Abandoned Crimean NPP

Abandoned Crimean NPP

The construction of the Crimean Nuclear Power Plant was started many years ago, in far 1975. Then, the state spent millions of Soviet rubles on it (according to some sources, even billions). But when the plant was almost finished in 1989, it was decided to stop its construction. Why? Because the memories of the recent disaster at Chernobyl were still very fresh. Besides, a new political situation, the views of environmentalists and many other factors played their role as well.

Now this abandoned facility is included in the Guinness Book of Records as the world’s most expensive nuclear reactor which remained unfinished. Imagine the scale – it had to provide the entire Crimea with electricity. Let’s have a walk around its ruins and look at the process of its dismantling.

Abandoned Crimean NPP

Approaching the plant. An administrative building and an observation tower.

Abandoned Crimean NPP

Broken bricks and chips of concrete are everywhere. In the background are the first power unit and an engineering building.

Abandoned Crimean NPP

A close-up of the engineering building. Satellite dishes hint that there are people inside.

Abandoned Crimean NPP

And these are the first unit and a unique giant crane which is now used not for building but for dismantling.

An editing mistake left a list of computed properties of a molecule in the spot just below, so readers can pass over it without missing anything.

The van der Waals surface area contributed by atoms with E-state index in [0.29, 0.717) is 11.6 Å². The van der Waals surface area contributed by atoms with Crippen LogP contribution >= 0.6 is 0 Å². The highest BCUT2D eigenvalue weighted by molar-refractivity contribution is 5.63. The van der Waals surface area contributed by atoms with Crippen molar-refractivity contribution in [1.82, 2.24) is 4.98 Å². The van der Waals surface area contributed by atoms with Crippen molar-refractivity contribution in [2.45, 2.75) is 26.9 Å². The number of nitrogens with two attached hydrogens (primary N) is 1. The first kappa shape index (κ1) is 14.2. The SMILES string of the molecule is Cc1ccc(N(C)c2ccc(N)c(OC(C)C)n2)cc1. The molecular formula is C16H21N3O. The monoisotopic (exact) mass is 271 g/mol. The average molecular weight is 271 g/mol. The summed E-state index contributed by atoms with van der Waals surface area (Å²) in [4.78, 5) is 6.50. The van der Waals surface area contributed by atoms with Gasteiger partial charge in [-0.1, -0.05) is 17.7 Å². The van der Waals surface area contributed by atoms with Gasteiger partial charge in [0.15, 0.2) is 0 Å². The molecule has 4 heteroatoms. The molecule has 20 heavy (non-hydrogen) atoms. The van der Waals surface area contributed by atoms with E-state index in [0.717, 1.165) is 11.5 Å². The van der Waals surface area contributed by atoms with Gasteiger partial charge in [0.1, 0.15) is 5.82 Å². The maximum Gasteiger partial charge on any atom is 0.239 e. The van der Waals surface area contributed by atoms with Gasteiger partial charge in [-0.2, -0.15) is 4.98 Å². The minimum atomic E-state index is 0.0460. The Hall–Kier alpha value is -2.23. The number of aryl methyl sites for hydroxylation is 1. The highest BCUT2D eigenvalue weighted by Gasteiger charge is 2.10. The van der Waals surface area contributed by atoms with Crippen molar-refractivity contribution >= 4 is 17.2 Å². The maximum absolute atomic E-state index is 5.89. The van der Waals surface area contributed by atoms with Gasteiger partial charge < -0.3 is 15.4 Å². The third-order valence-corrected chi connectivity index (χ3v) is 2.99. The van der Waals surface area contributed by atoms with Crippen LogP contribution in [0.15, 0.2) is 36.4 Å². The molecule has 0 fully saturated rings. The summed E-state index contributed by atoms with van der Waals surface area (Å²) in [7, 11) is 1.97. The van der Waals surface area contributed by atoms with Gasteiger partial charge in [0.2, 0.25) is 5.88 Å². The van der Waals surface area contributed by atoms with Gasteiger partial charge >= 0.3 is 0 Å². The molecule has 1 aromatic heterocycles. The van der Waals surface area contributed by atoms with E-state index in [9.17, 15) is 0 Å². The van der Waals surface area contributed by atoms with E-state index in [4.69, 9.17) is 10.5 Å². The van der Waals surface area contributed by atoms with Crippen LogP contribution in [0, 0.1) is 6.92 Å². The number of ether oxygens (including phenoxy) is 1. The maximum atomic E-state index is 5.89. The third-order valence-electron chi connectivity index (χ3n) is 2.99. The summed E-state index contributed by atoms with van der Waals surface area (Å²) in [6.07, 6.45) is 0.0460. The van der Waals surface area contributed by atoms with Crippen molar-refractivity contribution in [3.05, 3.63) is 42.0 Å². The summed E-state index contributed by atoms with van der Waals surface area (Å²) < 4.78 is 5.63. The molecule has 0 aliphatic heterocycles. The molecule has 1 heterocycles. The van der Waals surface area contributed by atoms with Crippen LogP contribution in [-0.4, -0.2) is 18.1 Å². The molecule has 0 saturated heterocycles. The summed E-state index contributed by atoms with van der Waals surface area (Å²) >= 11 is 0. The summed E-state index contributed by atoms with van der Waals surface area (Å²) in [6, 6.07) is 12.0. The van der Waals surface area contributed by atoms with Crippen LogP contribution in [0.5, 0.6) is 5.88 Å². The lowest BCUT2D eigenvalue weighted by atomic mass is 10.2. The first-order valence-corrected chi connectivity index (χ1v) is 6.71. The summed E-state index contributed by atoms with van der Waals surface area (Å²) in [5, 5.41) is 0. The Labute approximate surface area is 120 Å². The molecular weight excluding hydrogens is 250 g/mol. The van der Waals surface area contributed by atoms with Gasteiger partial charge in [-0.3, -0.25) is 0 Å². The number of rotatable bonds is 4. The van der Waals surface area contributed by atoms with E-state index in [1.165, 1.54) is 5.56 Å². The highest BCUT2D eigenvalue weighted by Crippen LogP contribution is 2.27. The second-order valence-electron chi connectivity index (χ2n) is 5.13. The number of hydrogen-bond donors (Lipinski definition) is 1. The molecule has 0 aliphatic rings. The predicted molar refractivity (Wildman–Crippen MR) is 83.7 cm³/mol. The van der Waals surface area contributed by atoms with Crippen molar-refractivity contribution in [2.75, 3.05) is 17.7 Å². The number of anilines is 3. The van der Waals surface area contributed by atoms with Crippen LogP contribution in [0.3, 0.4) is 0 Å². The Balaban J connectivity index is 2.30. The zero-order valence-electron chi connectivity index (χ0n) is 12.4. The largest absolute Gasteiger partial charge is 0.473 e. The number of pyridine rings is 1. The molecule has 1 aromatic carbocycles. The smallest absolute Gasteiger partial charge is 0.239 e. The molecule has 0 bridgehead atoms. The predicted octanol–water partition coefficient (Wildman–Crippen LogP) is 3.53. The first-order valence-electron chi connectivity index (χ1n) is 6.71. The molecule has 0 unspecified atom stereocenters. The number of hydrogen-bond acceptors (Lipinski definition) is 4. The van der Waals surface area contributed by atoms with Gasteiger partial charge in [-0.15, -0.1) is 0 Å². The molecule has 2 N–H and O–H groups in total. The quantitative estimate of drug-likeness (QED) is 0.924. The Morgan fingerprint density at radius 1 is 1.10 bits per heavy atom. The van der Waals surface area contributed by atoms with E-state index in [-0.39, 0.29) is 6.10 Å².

Some interesting facts. During the construction of the first reactor, a unique polar crane “Danish Kroll K-10000” was used. That crane served for lifting and assembling operations inside the reactor building. It was the highest crane in Europe. In 2003, the State Property Fund sold it for 310.000 hryvnia while its starting price was 440.000. It would cost more even if it was sold for scrap metal…

Before being dismantled, the crane had been used for base jumping. Jumps were made from the lower (80 m) and upper (120 m) crane booms. Today another crane is installed here. It’s very similar to the previous one but quite smaller. It’s used for dismantling only. You can estimate its size looking at a tiny car at its bottom.

Abandoned Crimean NPP

Powerful machinery looks toy against a background of the concrete monster.

Abandoned Crimean NPP

The reactor building. The thickness of the walls is quite impressive.

Abandoned Crimean NPP

A transport corridor of the power unit.

Abandoned Crimean NPP

The entrance to the reactor zone. Metal is as thick as an arm.

Abandoned Crimean NPP

The sounds of metal cutting tools are heard inside the reactor.

Abandoned Crimean NPP

Abandoned Crimean NPP

Sometime, here was the reactor… The view from the lower corridor. Do you see the ends of cooling pipes?

Abandoned Crimean NPP

A bolt found nearby. The almost complete absence of corrosion is surprising. Only the oxidized surface.

Abandoned Crimean NPP

Let’s come back to the crane.

Abandoned Crimean NPP

Its cabin.

Abandoned Crimean NPP

Rollers. Below each pair is a narrow-gauge.

Abandoned Crimean NPP

Pipes are cut like a sausage.

Abandoned Crimean NPP

One of the pipes is used as workers’ shelter.

Abandoned Crimean NPP

A lot of machinery.

Abandoned Crimean NPP

And this junk seems to have been standing here for quite a while.

Abandoned Crimean NPP

Cylinders here are like replaceable batteries for a TV remote control.

Abandoned Crimean NPP

A destroyed external transition from the engineering building to the power unit.

Abandoned Crimean NPP